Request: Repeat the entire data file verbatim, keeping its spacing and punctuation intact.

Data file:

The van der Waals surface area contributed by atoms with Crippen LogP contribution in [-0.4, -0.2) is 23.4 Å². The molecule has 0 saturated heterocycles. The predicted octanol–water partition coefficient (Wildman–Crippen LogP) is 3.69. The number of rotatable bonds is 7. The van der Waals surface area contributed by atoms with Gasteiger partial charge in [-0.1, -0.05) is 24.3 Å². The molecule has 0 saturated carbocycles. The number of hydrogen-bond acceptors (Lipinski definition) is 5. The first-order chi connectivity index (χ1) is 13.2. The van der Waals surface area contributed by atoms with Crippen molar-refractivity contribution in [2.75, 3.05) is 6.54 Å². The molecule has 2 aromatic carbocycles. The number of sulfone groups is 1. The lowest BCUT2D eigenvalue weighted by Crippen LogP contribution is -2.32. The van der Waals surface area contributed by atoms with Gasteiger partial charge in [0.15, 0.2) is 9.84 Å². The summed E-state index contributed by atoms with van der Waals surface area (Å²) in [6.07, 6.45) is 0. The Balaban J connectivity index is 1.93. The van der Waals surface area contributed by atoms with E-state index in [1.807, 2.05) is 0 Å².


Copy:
The van der Waals surface area contributed by atoms with Crippen LogP contribution in [-0.4, -0.2) is 23.4 Å². The molecule has 0 saturated heterocycles. The predicted octanol–water partition coefficient (Wildman–Crippen LogP) is 3.69. The number of rotatable bonds is 7. The van der Waals surface area contributed by atoms with Gasteiger partial charge in [-0.1, -0.05) is 24.3 Å². The molecule has 0 saturated carbocycles. The number of hydrogen-bond acceptors (Lipinski definition) is 5. The first-order chi connectivity index (χ1) is 13.2. The van der Waals surface area contributed by atoms with Crippen molar-refractivity contribution in [2.75, 3.05) is 6.54 Å². The molecule has 2 aromatic carbocycles. The number of sulfone groups is 1. The lowest BCUT2D eigenvalue weighted by Crippen LogP contribution is -2.32. The van der Waals surface area contributed by atoms with Gasteiger partial charge in [0.15, 0.2) is 9.84 Å². The summed E-state index contributed by atoms with van der Waals surface area (Å²) in [6.07, 6.45) is 0. The Balaban J connectivity index is 1.93. The van der Waals surface area contributed by atoms with E-state index in [1.807, 2.05) is 0 Å².